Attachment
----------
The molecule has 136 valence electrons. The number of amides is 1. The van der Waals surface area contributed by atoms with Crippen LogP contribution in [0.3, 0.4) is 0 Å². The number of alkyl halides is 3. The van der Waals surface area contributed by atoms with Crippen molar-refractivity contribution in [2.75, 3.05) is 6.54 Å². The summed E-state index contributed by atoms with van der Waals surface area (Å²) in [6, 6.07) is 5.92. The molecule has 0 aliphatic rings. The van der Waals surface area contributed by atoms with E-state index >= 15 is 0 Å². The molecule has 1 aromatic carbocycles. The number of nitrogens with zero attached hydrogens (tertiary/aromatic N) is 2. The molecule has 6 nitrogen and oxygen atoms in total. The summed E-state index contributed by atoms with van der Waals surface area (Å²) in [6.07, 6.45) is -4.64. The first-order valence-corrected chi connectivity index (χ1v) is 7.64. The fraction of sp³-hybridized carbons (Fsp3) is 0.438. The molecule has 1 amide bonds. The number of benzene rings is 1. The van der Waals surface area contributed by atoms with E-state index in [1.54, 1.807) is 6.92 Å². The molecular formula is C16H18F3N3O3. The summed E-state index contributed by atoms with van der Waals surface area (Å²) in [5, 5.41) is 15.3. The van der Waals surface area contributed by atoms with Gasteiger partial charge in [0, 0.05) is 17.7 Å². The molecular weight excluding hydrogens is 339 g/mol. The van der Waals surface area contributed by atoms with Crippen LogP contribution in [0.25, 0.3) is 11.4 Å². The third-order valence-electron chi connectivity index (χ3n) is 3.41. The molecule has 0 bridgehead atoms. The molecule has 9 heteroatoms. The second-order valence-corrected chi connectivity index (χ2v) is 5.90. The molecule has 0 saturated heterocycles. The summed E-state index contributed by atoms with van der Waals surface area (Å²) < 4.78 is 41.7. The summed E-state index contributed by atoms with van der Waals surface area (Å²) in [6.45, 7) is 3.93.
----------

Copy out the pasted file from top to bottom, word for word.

The molecule has 136 valence electrons. The number of amides is 1. The van der Waals surface area contributed by atoms with Crippen LogP contribution in [0.3, 0.4) is 0 Å². The number of alkyl halides is 3. The van der Waals surface area contributed by atoms with Crippen molar-refractivity contribution in [2.75, 3.05) is 6.54 Å². The summed E-state index contributed by atoms with van der Waals surface area (Å²) in [6, 6.07) is 5.92. The molecule has 0 aliphatic rings. The van der Waals surface area contributed by atoms with E-state index >= 15 is 0 Å². The molecule has 1 aromatic carbocycles. The number of nitrogens with zero attached hydrogens (tertiary/aromatic N) is 2. The molecule has 6 nitrogen and oxygen atoms in total. The summed E-state index contributed by atoms with van der Waals surface area (Å²) in [6.07, 6.45) is -4.64. The first-order valence-corrected chi connectivity index (χ1v) is 7.64. The fraction of sp³-hybridized carbons (Fsp3) is 0.438. The molecule has 1 amide bonds. The number of benzene rings is 1. The van der Waals surface area contributed by atoms with E-state index in [1.54, 1.807) is 6.92 Å². The molecular formula is C16H18F3N3O3. The summed E-state index contributed by atoms with van der Waals surface area (Å²) in [5, 5.41) is 15.3. The van der Waals surface area contributed by atoms with Gasteiger partial charge in [0, 0.05) is 17.7 Å². The molecular weight excluding hydrogens is 339 g/mol. The van der Waals surface area contributed by atoms with Crippen LogP contribution in [0.25, 0.3) is 11.4 Å². The third-order valence-electron chi connectivity index (χ3n) is 3.41. The molecule has 0 bridgehead atoms. The molecule has 9 heteroatoms. The second-order valence-corrected chi connectivity index (χ2v) is 5.90. The molecule has 0 saturated heterocycles. The summed E-state index contributed by atoms with van der Waals surface area (Å²) < 4.78 is 41.7. The summed E-state index contributed by atoms with van der Waals surface area (Å²) in [6.45, 7) is 3.93.